King vs. Burwell manifesto: 45 key points

The verdict on Supreme Court case King v. Burwell is expected by the end of June. The case will determine the legality of a fundamental aspect of the Patient Protection and Affordable Care Act, and a ruling in favor of the plaintiff would have profound — or what many call disastrous — effects on millions of American's ability to pay for health insurance. The outcome of the case could potentially unravel the PPACA altogether.

 Here are 45 things to know about the case.


 1. Plaintiff David King is one of four individuals behind the challenge. The other three are Douglas Hurst, Brenda Levy and Rose Luck. The four live in Virginia, which did not set up its own exchange. Although they are not the only people to challenge the PPACA — many people in similar situations in other states did the same — the Supreme Court decided to take their case.

2. King challengers argue the IRS regulation that allows subsidies to be provided to people within a certain income bracket in all states through the federal insurance marketplace is illegal because the language of the law stipulates only states that set up their own insurance exchanges can offer subsidies.

3. The Obama administration contends the language of the law clearly states subsidies are available through all exchanges, regardless of whether they are federal or state-run, and that the challenge is politically motivated.

4. In early November 2014, the U.S. Supreme Court agreed to hear King lawsuit and arguments took place in early March.

Who is David King?

5. David King is a 64-year old Vietnam War veteran, resident of Fredericksburg, Va., who works as a limo driver earning an annual income of $39,000, according to the International Business Times.

6. Mr. King didn't want to buy health insurance, and if he weren't eligible for the subsidies — which require compliance with the individual mandate — he would be exempt from the requirement. Mr. King told Politico insurance would be "unaffordable" to him under the health law if not for the subsidies.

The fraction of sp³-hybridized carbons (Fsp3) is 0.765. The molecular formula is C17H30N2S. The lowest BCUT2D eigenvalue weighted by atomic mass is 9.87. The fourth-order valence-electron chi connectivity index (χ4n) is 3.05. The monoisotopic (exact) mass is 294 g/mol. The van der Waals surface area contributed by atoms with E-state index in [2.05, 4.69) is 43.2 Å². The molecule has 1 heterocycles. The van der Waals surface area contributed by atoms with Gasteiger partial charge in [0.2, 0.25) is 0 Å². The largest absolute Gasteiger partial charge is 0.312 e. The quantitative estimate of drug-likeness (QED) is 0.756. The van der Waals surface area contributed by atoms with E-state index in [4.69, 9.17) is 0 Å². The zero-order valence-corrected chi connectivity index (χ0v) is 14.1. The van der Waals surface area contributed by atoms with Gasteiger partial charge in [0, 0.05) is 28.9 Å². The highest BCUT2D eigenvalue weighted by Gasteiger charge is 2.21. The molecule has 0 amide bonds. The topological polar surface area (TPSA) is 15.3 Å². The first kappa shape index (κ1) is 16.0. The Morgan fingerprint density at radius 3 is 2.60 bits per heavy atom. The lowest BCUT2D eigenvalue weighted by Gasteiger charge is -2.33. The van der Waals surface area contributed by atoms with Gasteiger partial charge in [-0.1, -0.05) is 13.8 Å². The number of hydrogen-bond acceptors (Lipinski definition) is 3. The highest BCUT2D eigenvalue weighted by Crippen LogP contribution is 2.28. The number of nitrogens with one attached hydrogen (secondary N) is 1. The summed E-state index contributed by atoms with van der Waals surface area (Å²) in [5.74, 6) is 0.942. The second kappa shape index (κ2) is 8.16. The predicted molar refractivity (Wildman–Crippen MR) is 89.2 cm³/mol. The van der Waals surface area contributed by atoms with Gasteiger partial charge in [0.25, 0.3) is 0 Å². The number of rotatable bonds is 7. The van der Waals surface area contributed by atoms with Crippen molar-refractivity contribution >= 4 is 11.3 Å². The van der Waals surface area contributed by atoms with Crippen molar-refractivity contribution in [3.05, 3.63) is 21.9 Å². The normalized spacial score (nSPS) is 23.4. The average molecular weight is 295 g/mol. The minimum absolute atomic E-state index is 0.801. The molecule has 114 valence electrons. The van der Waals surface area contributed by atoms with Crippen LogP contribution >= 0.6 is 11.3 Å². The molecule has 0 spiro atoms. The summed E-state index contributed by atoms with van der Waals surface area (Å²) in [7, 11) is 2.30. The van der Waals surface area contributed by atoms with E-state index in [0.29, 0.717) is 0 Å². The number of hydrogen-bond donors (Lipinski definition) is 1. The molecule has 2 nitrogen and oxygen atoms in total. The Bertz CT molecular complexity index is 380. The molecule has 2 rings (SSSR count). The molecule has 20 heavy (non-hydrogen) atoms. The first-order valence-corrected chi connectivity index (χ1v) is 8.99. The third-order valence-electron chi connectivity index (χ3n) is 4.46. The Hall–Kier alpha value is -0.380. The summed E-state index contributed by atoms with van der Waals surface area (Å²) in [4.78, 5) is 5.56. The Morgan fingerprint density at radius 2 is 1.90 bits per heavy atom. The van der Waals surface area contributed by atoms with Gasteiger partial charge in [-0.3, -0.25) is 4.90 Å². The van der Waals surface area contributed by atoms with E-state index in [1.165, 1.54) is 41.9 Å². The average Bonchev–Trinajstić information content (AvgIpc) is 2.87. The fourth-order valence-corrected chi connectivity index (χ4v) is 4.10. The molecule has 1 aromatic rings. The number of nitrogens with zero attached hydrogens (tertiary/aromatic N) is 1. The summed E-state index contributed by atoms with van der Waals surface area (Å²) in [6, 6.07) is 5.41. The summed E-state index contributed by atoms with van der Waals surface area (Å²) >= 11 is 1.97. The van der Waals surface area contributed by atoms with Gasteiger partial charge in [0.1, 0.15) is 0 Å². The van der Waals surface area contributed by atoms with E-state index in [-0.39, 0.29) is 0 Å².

7. Mr. King and his fellow plaintiffs filed the lawsuit based on what they argue was a misinterpretation of four words in the law: "established by the State." The plaintiffs' suit argued this wording means subsidies were only allowed for people purchasing healthcare on state-run exchanges, according to the International Business Times.

8. Mr. King's lawsuit was one of four similar cases challenging the tax subsidies in Obamacare. All were filed in 2013.

What is at stake if the Supreme Court strikes the federal subsidies?

9. If the Supreme Court rules in favor of King, PPACA subsidies for 6.4 million people in 34 states using the federal marketplace would be eliminated.

10. The 10 states with the most people currently receiving premium tax credits are on the federal exchange. These include:

  1. Florida — 1.32 million people
  2. Texas — 832,334 people
  3. North Carolina — 458,738 people
  4. Georgia — 412,385 people
  5. Pennsylvania — 348,823 people
  6. Virginia — 285,938 people
  7. Illinois — 232,371 people
  8. Michigan — 228,388 people
  9. Missouri — 197,663 people
  10. New Jersey — 172,345 people

11. A ruling in favor of the plaintiff would mean there would be approximately 8.2 million more uninsured people, according to a February study from the Urban Institute. The 8.2 million estimation includes the roughly 6.4 million people who would be losing tax credits for marketplace coverage, 1.2 million people purchasing non-group coverage without tax credits and 445,000 enrolled in Medicaid or the Children's Health Insurance Program.

12. Under current implementation of the law, the Urban Institute estimated $27.1 billion would be spent in 2016 on healthcare for individuals who receive subsidies for coverage. If the subsidies are eliminated, the newly uninsured would spend $5.3 billion on their medical care directly, and $12 billion in uncompensated care would potentially be provided for them if historic rates of uncompensated care persist. In total, healthcare spending for this population would drop 35 percent from $21.7 billion to $17.3 billion if the Supreme Court sides with the plaintiff.

13. If the Supreme Court strikes the subsidies, nonprofit hospitals would see significant effects on their credit, according to Moody's Investor's Service. Such a ruling would cause the uninsured rate in the 34 states without their own exchanges to increase, which would lead to higher rates of uncompensated care, the report said.